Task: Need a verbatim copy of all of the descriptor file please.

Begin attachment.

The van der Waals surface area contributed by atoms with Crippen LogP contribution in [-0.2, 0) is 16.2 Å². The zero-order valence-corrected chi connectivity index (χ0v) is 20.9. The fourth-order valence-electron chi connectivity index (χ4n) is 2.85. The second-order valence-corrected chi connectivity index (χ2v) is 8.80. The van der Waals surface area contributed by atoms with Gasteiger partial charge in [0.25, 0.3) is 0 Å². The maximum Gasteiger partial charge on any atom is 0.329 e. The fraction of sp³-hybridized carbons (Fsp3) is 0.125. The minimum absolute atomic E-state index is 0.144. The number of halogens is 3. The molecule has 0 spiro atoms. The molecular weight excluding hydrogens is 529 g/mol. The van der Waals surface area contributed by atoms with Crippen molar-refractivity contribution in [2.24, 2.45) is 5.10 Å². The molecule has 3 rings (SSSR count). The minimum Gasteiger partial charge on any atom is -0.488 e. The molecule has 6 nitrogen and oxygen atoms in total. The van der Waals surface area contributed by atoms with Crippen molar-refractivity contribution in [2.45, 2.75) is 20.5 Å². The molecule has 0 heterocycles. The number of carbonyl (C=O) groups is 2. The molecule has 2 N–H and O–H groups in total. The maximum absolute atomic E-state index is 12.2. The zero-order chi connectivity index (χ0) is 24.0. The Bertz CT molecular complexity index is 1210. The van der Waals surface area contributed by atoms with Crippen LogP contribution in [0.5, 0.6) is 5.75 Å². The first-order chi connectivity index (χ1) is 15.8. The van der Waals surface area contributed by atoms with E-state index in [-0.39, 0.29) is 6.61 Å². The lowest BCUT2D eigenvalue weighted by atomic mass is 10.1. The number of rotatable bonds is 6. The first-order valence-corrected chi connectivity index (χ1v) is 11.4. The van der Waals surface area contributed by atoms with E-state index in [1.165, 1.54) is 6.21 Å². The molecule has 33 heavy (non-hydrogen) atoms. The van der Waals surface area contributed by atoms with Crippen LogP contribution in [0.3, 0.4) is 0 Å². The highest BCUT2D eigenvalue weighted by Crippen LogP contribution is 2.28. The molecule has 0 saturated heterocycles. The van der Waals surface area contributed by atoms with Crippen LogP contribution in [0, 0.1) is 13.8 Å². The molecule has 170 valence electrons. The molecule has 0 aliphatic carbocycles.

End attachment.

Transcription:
The van der Waals surface area contributed by atoms with Crippen LogP contribution in [-0.2, 0) is 16.2 Å². The zero-order valence-corrected chi connectivity index (χ0v) is 20.9. The fourth-order valence-electron chi connectivity index (χ4n) is 2.85. The second-order valence-corrected chi connectivity index (χ2v) is 8.80. The van der Waals surface area contributed by atoms with Gasteiger partial charge in [0.25, 0.3) is 0 Å². The maximum Gasteiger partial charge on any atom is 0.329 e. The fraction of sp³-hybridized carbons (Fsp3) is 0.125. The minimum absolute atomic E-state index is 0.144. The number of halogens is 3. The molecule has 0 spiro atoms. The molecular weight excluding hydrogens is 529 g/mol. The van der Waals surface area contributed by atoms with Crippen molar-refractivity contribution in [2.24, 2.45) is 5.10 Å². The molecule has 3 rings (SSSR count). The minimum Gasteiger partial charge on any atom is -0.488 e. The molecule has 6 nitrogen and oxygen atoms in total. The van der Waals surface area contributed by atoms with Crippen molar-refractivity contribution in [2.45, 2.75) is 20.5 Å². The molecule has 0 heterocycles. The number of carbonyl (C=O) groups is 2. The molecule has 2 N–H and O–H groups in total. The maximum absolute atomic E-state index is 12.2. The zero-order chi connectivity index (χ0) is 24.0. The Bertz CT molecular complexity index is 1210. The van der Waals surface area contributed by atoms with Crippen LogP contribution in [0.5, 0.6) is 5.75 Å². The first-order chi connectivity index (χ1) is 15.8. The van der Waals surface area contributed by atoms with E-state index in [-0.39, 0.29) is 6.61 Å². The lowest BCUT2D eigenvalue weighted by atomic mass is 10.1. The number of rotatable bonds is 6. The first-order valence-corrected chi connectivity index (χ1v) is 11.4. The van der Waals surface area contributed by atoms with E-state index in [1.165, 1.54) is 6.21 Å². The molecule has 33 heavy (non-hydrogen) atoms. The van der Waals surface area contributed by atoms with Crippen LogP contribution in [0.3, 0.4) is 0 Å². The highest BCUT2D eigenvalue weighted by Crippen LogP contribution is 2.28. The molecule has 0 saturated heterocycles. The van der Waals surface area contributed by atoms with Crippen LogP contribution in [0, 0.1) is 13.8 Å². The molecule has 170 valence electrons. The molecule has 0 aliphatic carbocycles.